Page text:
Conservative author Ann Coulter’s appearance at UC Berkeley in November cost campus an estimated $290,000 for security, according to campus spokesperson Dan Mogulof.
Coulter, a self-identified “right-wing polemicist” who once advocated for “go(ing) after the law abiding (immigrants) to send a message,” spoke on campus Nov. 20. The event took place after her 2017 talk was canceled because of security concerns.
According to campus’ major events policy, organizing bodies are required to “reimburse costs of basic event security provided by UCPD.” What the policy describes as “extraordinary security necessary to protect the larger community,” however, is paid for by campus.
Campus invoked these “extraordinary security” measures when it spent nearly $4 million cumulatively in one month of 2017 on “free speech” events such as Milo Yiannopoulos’ talk, and invoked these measures for the near $290,000 spent on Coulter’s November talk as well.
“The campus has responsibility for security on the campus,” Mogulof said. “We cannot be in a position where we can allow even the threat of disruption. … To make those costs the responsibility of hosting student organizations would definitely have a chilling effect on their exercise of free speech.”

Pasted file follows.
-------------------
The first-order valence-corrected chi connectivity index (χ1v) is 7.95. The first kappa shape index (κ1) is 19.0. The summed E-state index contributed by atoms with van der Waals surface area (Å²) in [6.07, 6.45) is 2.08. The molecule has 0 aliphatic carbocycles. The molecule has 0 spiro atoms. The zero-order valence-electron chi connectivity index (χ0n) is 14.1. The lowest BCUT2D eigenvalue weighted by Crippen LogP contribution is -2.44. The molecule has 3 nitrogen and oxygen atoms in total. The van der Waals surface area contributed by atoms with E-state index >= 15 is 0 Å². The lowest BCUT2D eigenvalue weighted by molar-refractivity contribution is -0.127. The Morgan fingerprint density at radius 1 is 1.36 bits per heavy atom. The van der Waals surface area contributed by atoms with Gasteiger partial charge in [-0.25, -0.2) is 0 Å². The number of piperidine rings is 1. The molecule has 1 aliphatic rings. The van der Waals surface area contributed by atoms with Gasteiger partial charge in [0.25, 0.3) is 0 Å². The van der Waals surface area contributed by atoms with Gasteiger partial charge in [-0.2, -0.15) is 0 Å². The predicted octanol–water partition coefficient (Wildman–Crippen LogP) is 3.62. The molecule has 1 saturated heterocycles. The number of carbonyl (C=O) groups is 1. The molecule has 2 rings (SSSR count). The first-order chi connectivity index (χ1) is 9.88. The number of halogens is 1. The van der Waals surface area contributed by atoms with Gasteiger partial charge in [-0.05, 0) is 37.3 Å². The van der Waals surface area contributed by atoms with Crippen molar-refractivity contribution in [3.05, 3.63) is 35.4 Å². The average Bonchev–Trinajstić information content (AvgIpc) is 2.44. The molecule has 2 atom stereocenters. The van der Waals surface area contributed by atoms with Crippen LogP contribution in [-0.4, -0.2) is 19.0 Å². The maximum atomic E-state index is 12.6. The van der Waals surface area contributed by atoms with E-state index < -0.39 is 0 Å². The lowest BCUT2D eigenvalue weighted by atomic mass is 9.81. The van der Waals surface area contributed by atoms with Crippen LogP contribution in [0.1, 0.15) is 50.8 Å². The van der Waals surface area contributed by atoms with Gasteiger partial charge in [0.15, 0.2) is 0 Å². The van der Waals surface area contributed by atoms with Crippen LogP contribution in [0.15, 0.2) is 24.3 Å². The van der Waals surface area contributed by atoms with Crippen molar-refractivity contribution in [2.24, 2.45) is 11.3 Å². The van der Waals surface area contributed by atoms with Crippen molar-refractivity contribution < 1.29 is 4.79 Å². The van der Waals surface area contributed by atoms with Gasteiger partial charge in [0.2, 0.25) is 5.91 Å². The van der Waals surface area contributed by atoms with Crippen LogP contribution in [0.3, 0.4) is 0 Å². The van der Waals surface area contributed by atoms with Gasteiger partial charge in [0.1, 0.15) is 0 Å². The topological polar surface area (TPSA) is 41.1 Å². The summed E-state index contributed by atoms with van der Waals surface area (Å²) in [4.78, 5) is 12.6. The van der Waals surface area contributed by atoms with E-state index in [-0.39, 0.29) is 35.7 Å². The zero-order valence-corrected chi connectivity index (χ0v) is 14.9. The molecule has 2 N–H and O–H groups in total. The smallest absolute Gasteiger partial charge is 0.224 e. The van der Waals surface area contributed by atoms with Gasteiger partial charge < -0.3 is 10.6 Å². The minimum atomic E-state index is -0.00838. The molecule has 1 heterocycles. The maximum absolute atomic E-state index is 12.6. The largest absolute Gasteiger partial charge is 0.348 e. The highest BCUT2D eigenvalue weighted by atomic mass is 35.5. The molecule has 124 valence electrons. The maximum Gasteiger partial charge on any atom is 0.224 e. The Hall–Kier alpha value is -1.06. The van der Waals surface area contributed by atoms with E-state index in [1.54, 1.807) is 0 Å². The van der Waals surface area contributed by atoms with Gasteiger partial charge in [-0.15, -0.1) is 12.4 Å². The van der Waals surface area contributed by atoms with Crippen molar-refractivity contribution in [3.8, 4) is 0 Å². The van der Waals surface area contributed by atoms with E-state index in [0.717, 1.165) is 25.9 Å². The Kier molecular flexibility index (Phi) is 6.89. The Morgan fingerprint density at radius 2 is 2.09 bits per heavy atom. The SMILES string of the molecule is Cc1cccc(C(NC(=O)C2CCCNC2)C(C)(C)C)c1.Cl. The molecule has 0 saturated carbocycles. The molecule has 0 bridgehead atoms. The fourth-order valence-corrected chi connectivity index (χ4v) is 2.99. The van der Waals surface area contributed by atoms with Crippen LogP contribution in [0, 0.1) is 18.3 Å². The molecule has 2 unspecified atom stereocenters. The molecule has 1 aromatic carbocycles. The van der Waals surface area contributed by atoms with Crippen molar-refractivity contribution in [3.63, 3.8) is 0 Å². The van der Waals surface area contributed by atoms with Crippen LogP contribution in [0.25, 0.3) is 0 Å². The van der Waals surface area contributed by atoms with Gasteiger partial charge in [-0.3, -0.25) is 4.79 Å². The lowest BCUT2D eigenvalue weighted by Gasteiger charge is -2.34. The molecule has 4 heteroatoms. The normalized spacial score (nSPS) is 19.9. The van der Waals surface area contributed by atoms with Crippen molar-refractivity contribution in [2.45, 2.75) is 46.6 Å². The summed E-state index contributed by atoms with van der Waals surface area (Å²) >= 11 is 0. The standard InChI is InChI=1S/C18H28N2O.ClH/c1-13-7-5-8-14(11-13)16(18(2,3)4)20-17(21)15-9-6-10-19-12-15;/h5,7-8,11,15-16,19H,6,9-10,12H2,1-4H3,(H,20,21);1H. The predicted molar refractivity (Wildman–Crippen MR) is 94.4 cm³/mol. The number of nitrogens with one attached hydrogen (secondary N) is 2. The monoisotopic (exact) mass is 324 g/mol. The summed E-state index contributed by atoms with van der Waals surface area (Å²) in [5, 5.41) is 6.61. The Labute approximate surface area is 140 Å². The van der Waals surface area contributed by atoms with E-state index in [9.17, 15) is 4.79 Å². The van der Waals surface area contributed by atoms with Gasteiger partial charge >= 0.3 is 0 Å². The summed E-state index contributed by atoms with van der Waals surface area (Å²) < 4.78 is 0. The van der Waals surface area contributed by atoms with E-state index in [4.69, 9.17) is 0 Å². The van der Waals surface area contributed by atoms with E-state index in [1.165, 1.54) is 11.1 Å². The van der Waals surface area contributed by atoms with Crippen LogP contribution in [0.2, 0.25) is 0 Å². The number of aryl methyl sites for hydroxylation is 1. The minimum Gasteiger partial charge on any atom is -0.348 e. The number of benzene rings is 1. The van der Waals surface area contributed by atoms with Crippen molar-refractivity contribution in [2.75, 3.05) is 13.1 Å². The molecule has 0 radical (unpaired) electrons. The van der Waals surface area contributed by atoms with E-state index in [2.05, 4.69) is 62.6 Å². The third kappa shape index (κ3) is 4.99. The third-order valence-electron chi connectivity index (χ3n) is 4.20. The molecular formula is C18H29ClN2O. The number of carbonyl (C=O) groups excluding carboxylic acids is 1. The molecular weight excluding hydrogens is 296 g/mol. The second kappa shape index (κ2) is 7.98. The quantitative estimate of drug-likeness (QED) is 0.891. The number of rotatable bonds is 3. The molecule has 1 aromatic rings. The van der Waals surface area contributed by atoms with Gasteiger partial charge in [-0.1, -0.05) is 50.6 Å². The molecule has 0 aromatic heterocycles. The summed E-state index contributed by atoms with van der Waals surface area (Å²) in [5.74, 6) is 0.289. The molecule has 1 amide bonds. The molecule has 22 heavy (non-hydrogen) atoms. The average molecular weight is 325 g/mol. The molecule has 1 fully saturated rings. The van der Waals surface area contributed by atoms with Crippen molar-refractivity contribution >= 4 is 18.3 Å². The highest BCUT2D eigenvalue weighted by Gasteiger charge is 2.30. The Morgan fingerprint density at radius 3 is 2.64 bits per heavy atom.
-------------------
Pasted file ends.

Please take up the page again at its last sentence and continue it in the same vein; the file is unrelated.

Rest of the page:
The November event drew criticism from campus and community organizations, and more than a thousand community members protested Coulter’s talk. Sarah Abdeshahian, president of Cal Berkeley Democrats, criticized campus for spending money on the talk rather than programs directed at needs such as affordable housing or UC worker pay.
UC Berkeley’s nearly $300,000 in event security spending in November was less than half of what it spent on Coulter’s canceled 2017 talk, which cost campus roughly $600,000, according to Mogulof. Yiannopoulos’ 2017 talk, in contrast, saw the peak of campus security spending and cost campus $800,000.
ASUC Senator Milton Zerman said in an email that the $290,000 price tag for security sounded “reasonable” to him.
“If anything, I implore UC Berkeley to increase security spending for future events until students prove they can behave themselves in the face of controversial speakers,” Zerman said in the email.
Abdeshahian, however, said she disagreed and found campus’ funding of the Coulter event “unacceptable.”
She added that she felt campus administration should instead hold town halls and roundtables to reshape campus policy.
“It is really unfortunate to see the University applying the Major Events Policy inconsistently,” Abdeshahian said in an email. “It is unfortunate to see the University feed into this cycle instead of putting down actual rules regarding hate speech on our campus. Administrators continue to throw money at events like this and hope it goes unnoticed instead of finding long-term plans.”